"At 21 I was told I had two months to live unless I quit drinking"
Twenty-four-year-old Bella* started drinking socially when she was 15, but her drinking habit escalated drastically when she was 19, after her mum died. "My mum had problems with alcohol herself, and she took her own life. That really tipped me over the edge. At my worst I was drinking two litres of vodka a day," she explains.
"My health really started to deteriorate almost overnight. For a couple of years I was in and out of hospital a lot, for reduction programmes and detoxes. It got to its very worst when I was 21 and my legs stopped working. They were so painful when I walked that it felt like walking on knives. That shook me up a bit, because I didn't understand what was going on. I was told I had something called peripheral neuropathy, where the nerve endings basically die," Bella says.
"About two months later I was back in intensive care (ICU) again, this time with severe stomach pain and throwing up blood," she recalls. "At that point, I was told that if I were to carry on drinking I would have two months to live, maximum. What's really sad is that, at the time, I didn't really mind. I was in so much pain and I couldn't really see a way out."
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Her stepbrother's first birthday was a wake-up call. "I was in hospital just after a detox and I FaceTimed my family at his birthday party. That was when I realised it wasn't just me I was damaging if I carried on drinking."
Following a full detox in hospital, Bella started attending Alcoholics Anonymous (AA) meetings every day, and has been sober for almost three years. "I have the best connection I've ever had with my family, I've got my own flat, and I'm back in education again," she says. "I'm finally building a life for myself."
Bella still struggles with long-term nerve damage, affecting her balance, and digestive issues. But overall, she says, her health has improved massively, and she's "in awe of how the body heals itself".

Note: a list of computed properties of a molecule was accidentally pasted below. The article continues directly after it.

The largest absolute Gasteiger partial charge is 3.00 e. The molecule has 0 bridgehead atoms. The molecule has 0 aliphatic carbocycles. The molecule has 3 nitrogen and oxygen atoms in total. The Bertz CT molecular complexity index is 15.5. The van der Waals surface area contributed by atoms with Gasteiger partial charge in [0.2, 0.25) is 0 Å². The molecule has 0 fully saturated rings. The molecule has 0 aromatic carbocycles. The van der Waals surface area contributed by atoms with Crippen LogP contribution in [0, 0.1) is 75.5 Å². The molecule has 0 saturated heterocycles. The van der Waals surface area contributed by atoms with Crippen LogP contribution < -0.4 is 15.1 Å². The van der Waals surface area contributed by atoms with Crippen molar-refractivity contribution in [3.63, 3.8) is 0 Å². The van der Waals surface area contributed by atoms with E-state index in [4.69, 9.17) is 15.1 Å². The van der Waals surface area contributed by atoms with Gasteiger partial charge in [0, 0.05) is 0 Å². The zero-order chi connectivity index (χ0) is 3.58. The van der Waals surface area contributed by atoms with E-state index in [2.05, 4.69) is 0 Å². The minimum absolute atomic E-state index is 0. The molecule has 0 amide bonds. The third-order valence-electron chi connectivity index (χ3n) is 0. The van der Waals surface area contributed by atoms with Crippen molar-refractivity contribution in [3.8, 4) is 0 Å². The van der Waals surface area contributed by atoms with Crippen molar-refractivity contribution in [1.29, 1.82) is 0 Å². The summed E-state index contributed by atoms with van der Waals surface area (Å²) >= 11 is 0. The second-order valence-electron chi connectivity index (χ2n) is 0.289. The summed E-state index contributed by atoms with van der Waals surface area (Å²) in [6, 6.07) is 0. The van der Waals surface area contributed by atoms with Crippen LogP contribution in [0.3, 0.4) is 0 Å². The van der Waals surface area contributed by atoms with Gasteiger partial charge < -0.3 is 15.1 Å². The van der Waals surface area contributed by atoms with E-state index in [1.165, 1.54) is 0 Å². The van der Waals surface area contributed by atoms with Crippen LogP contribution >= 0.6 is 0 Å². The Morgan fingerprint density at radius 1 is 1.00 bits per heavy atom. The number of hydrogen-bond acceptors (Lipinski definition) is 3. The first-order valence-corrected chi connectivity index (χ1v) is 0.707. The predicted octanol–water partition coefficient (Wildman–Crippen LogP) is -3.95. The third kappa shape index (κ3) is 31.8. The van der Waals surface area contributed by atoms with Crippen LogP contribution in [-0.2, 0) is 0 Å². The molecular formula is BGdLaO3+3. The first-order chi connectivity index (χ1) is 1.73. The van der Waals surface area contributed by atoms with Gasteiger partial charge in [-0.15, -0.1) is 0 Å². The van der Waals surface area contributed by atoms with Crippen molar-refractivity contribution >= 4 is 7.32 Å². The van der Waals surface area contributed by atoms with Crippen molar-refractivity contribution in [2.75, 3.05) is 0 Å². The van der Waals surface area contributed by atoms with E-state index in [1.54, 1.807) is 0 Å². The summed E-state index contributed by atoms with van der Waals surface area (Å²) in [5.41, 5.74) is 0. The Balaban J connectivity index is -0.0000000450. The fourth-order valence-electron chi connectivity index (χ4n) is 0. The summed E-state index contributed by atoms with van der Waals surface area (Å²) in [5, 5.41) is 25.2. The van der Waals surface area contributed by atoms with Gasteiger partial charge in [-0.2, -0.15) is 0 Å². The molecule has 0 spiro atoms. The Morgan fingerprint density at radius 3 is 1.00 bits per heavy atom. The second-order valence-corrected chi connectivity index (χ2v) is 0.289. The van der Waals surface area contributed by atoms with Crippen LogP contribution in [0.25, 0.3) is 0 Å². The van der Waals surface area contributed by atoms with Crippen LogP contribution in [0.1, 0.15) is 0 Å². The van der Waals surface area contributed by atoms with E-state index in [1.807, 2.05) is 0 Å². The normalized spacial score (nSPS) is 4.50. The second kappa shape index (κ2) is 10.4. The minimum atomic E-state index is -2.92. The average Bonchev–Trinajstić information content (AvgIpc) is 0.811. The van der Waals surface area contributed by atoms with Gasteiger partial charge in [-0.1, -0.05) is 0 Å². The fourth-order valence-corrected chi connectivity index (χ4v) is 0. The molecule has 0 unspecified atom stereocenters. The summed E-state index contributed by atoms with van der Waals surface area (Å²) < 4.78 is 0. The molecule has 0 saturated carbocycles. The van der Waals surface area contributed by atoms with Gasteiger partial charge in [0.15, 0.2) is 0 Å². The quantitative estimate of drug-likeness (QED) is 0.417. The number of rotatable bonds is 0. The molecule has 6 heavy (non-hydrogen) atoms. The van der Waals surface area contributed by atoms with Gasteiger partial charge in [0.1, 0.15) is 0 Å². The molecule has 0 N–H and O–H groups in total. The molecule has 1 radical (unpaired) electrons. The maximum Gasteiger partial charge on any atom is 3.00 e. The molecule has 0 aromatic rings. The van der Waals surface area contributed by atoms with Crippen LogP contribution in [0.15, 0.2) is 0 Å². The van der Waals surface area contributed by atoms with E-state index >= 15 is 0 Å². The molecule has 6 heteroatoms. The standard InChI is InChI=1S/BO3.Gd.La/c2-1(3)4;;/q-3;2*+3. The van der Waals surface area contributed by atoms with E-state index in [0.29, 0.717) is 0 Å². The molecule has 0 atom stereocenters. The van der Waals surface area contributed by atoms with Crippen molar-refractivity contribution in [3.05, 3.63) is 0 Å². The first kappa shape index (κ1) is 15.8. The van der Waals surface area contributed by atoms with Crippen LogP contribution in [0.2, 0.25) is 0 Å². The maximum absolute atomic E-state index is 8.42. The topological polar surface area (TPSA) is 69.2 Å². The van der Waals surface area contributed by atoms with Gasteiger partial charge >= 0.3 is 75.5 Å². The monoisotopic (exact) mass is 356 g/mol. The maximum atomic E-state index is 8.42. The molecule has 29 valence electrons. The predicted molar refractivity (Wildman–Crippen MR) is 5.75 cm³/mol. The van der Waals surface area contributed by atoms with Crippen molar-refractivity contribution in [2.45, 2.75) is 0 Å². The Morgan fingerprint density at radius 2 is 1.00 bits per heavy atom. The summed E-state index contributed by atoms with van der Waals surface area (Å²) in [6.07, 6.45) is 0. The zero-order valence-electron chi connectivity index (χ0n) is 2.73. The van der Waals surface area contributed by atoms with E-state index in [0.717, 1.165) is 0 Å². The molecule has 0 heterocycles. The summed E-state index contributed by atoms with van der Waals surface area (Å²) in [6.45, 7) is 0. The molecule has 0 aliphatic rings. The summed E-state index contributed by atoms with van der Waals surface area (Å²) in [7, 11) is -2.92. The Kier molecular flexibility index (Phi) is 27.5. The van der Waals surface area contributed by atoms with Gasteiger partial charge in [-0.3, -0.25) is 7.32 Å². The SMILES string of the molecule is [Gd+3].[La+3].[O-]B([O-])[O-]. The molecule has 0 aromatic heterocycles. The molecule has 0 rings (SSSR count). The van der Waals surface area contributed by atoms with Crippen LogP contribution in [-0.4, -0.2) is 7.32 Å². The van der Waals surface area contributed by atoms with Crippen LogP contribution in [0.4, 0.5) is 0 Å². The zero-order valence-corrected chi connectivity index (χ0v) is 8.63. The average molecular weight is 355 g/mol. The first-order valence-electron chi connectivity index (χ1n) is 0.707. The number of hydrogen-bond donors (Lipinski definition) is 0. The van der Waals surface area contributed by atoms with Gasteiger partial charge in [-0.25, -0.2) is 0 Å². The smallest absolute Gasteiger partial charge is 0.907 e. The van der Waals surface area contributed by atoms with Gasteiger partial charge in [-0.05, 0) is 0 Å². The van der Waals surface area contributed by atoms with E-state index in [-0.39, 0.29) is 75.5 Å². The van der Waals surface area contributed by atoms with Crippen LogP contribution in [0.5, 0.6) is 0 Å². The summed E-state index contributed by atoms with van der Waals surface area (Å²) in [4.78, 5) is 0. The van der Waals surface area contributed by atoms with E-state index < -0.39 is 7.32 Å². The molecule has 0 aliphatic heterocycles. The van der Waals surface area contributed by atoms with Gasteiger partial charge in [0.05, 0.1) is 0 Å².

"When I was in hospital I was told I had acute liver disease, and they showed me scans where my liver had got bigger and scarred. In someone who's 20-30 years older, the liver doesn't usually regenerate. Very luckily, because of my age, mine has managed to shrink back down and started to heal," she says.
"I had a double hip replacement at 30"
Thirty-two-year-old Geri started drinking a bottle of wine a day when she was just 15. "By my mid 20s it was really going down the pan, and when I was 29 I'd have to have a glass of cider on the bedside table because my legs would shake too much to even get out of bed until I'd had a drink," Geri says.
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"I was in and out of hospital, but when I hit rock bottom my legs and tummy swelled up massively, and I was struggling to walk because it was so painful," she recalls. "I was rushed to hospital and my dad, who'd been a GP for 40 years, said he'd never had a patient alive with sodium levels as low as mine were. Unfortunately, because they had to get my sodium levels back up as quickly as possible, that caused me brain damage – something called central pontine myelinolysis," she adds.
"I couldn’t walk, I couldn’t talk properly, my coordination went completely, and there'd be times when I lost control of my bladder or bowels," Geri says. "I thought I'd already hit rock bottom several times, but this was about 10 levels below it. All my dignity was gone."
Geri hasn't had a drink since that hospitalisation, and was sober by her 30th birthday, but has been left with chronic pancreatitis, as well as cirrhosis of the liver, which was diagnosed when she was six months sober. "Basically nothing works very well anymore," she says.
Despite being sober for nearly three years, the after-effects of her former drinking habit now mean regular hospital visits, both for routine check-ups and new complications. "Shortly after I was diagnosed with cirrhosis I started getting pain in my hips, and was diagnosed with avascular necrosis. Basically my hips were crumbling, so I had to have a double hip replacement. I now have all my bones checked regularly, and I'm borderline for osteoporosis," Geri says.
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*Name has been changed to protect Bella's identity
For free, confidential information, help and peer support with your drinking, visit Alcoholics Anonymous. You can also email help@aamail.org, or call the AA helpline on 0800 9177 650.
Charities Alcohol Change UK and Turning Point also provide information and support about alcohol use, abuse and dependence.